When I left graduate school with an MBA and a Masters in Imaginary Engineering, I was excited about the opportunities to help improve working conditions, increase job productivity & satisfaction and build models that would help wise executives make good decisions for the good of the company and all stakeholders.

My five years of servitude with Company X as a glorified data monkey were a sad, rude awakening. What I struggled with—at all times—was executive demand for reports that supported their self-interest.

I was expected to:

  • Fudge reports
  • Build performance models that measured the wrong things, bringing no actual efficiencies
  • Produce analytics for sales props to show how savvy Co. X was (now) at learning from their mistakes and keep clients worth ¼ billion $ a year in revenue from leaving
  • Make bullet point lists

The political culture of self-interest controlled all. If you’ve never realized this culture is endemic, pervasive, and rampant in every institution of our society: Finance, Government/Political, Business, Legal… you are living in a dream.

The only way that the science of System Dynamics can be made to inform the public and influence public policy to stop disastrous plans like…

(Insert your favorite boondoggle here… possible examples might be Bailing out Finance Corporate Greed or Expecting Universal Healthcare to successfully co-exist with Corporate Insurance given penalties for not enrolling. See how I picked one from both sides of the political circus?)

…is to do it with a completely transparent, Wiki-style, non-profit, grass-roots business model. The collective effort to put something like this in place would be enormous.

IF we attempted this, we would find:

  • A major benefit would be just defining the problem in a way where everyone could contribute
    • Stakeholder buy-in
    • Big-picture viewpoint
  • The models would not be perfect
    • The process of improving them would build community understanding of the civic system
  • The powers that be would not like it

If you are still with me at the end of this journey of three steps, you can see that I’ve actually brought you to the beginning of a road—a road no one can walk alone.

I confess, I’m not sure people will join me on this road. Huge rifts—fomented by demagogues from all points of view—divide us as a nation here on Spaceship Earth.  I’m convinced we need this sort of multi-partisan, grass-roots watchdog if we are to ever thrive. If we don’t find paths that satisfy more than one side of our society at a time, we are doomed.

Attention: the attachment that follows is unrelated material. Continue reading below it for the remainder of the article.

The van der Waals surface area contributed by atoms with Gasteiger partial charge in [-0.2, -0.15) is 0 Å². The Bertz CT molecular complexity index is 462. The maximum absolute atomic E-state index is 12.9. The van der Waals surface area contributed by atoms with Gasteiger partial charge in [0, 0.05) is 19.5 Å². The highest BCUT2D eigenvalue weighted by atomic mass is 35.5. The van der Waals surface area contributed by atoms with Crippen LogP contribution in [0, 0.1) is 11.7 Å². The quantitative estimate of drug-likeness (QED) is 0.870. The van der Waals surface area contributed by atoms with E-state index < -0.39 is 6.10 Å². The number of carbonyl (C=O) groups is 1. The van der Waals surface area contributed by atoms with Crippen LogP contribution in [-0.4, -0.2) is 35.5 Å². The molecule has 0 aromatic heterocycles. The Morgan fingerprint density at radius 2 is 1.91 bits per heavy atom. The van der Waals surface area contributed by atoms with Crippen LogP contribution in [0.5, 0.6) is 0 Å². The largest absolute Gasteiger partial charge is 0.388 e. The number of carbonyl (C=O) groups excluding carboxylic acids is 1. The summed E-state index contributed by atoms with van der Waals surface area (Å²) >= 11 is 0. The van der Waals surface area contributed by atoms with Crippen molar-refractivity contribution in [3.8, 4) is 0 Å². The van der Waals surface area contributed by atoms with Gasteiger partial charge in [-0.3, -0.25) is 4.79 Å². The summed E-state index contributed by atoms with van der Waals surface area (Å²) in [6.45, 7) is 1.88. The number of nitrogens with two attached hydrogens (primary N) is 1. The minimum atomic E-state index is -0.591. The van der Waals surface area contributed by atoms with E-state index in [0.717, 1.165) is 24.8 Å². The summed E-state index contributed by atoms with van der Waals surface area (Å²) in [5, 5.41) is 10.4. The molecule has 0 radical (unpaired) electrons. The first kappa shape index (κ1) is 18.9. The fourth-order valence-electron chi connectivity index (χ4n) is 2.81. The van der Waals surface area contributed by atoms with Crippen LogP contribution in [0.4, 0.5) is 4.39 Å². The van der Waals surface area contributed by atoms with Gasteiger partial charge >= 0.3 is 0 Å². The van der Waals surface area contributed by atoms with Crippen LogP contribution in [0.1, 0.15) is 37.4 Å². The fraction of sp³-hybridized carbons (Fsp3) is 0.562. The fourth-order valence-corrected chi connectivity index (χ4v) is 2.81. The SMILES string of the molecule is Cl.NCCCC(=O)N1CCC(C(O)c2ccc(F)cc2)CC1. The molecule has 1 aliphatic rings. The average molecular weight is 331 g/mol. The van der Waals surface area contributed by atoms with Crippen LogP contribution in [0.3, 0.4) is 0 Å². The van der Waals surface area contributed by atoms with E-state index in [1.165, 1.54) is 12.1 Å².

Call to action:

I hope archeologists of an alien race never find this post and shake their appendages in sorrow that it went ignored.

However, I’ve taken this as far as I am going to alone. I’m going to ask you to consider taking at least one more step on this road. Here are some choices:

  • Do more research and think about this
    • Google some of the ideas and links I’ve mentioned
      • See below for the Bay Model video
    • Share this blog post
    • Buy my book,  Sentients in the Maze: A Quiet Revolution, read it, review it (I hope you can get past the racy parts)
      • I’ll take this as a vote to ‘fund my movement’ and keep going myself
    • Follow and share my Chogan Swan Facebook page and engage in discussing these ideas. This will only work if it goes viral
    • Find another path that will accomplish the same goal

Whichever road you take, I hope it is a happy one for you.

Wouldn’t it be cool to have a revolution where nobody had to die?

Chogan Swan

For a trip to the SF Bay Model click the youtube link.

Sterman, J. D. (2000). Business Dynamics: Systems Thinking and Modeling for a Complex World. Irwin McGraw-Hill.


2 Replies to “Stopping a Disastrous Plan with Science: The Dynamics of Self-Interest”

  1. There’s so much food for thought in this. While I hope many will read and share, I fear the masses of our society are too lazy, fearful and uncaring, to appreciate it. Lazy in the fact that to effect positive changes, we have to actually get up and DO something. Fearful in the aspect of having swallowed years, if not decades, of government and media lies. Uncaring in the very obvious fact of how little anyone reacts to travesty that does not directly involve themselves. The road less travelled has more weeds, and very few care to take the time and effort to pull them. You’re right, it can’t be done alone. I urge other’s to read and research for themselves, the very valuable ideas put forth here. -my humble opinion.

    1. Thanks, Malissie. These are some great observations. We all struggle with inertia in our own lives as well as when we face the world. It should keep us humble.